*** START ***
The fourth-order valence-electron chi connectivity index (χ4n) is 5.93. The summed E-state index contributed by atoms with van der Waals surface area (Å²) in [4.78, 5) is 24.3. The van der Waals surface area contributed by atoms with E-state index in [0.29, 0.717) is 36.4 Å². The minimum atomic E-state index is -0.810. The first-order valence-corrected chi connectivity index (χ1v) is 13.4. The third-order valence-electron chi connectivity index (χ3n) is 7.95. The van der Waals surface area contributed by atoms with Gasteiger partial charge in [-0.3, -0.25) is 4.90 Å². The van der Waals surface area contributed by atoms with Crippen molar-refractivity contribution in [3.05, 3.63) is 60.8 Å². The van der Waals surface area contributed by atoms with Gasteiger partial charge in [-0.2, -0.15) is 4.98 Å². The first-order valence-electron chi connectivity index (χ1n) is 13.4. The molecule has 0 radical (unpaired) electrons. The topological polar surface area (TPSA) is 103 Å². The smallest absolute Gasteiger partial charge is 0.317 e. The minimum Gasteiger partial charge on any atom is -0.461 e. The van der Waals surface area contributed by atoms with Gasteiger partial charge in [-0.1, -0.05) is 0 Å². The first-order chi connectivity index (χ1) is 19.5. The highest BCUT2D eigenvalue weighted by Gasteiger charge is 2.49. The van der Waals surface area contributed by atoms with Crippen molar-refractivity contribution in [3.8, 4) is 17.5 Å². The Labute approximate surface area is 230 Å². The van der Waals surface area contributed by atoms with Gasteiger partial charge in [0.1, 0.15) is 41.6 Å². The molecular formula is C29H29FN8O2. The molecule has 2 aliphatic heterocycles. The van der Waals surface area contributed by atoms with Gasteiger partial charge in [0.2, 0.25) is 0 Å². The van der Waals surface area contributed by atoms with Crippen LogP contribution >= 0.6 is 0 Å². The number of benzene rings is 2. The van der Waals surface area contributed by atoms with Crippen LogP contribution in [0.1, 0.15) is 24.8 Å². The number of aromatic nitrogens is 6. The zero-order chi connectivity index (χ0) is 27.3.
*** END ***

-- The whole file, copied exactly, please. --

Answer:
The fourth-order valence-electron chi connectivity index (χ4n) is 5.93. The summed E-state index contributed by atoms with van der Waals surface area (Å²) in [4.78, 5) is 24.3. The van der Waals surface area contributed by atoms with E-state index in [0.29, 0.717) is 36.4 Å². The minimum atomic E-state index is -0.810. The first-order valence-corrected chi connectivity index (χ1v) is 13.4. The third-order valence-electron chi connectivity index (χ3n) is 7.95. The van der Waals surface area contributed by atoms with Gasteiger partial charge in [-0.3, -0.25) is 4.90 Å². The van der Waals surface area contributed by atoms with Crippen molar-refractivity contribution in [3.05, 3.63) is 60.8 Å². The van der Waals surface area contributed by atoms with Gasteiger partial charge in [-0.2, -0.15) is 4.98 Å². The first-order valence-electron chi connectivity index (χ1n) is 13.4. The molecule has 0 radical (unpaired) electrons. The topological polar surface area (TPSA) is 103 Å². The smallest absolute Gasteiger partial charge is 0.317 e. The minimum Gasteiger partial charge on any atom is -0.461 e. The van der Waals surface area contributed by atoms with Gasteiger partial charge in [-0.1, -0.05) is 0 Å². The first-order chi connectivity index (χ1) is 19.5. The highest BCUT2D eigenvalue weighted by Gasteiger charge is 2.49. The van der Waals surface area contributed by atoms with Crippen molar-refractivity contribution in [3.8, 4) is 17.5 Å². The Labute approximate surface area is 230 Å². The van der Waals surface area contributed by atoms with Gasteiger partial charge in [0.1, 0.15) is 41.6 Å². The molecular formula is C29H29FN8O2. The molecule has 2 aliphatic heterocycles. The van der Waals surface area contributed by atoms with Gasteiger partial charge in [0.2, 0.25) is 0 Å². The van der Waals surface area contributed by atoms with Crippen LogP contribution >= 0.6 is 0 Å². The number of benzene rings is 2. The van der Waals surface area contributed by atoms with Crippen LogP contribution in [0.1, 0.15) is 24.8 Å². The number of aromatic nitrogens is 6. The zero-order chi connectivity index (χ0) is 27.3.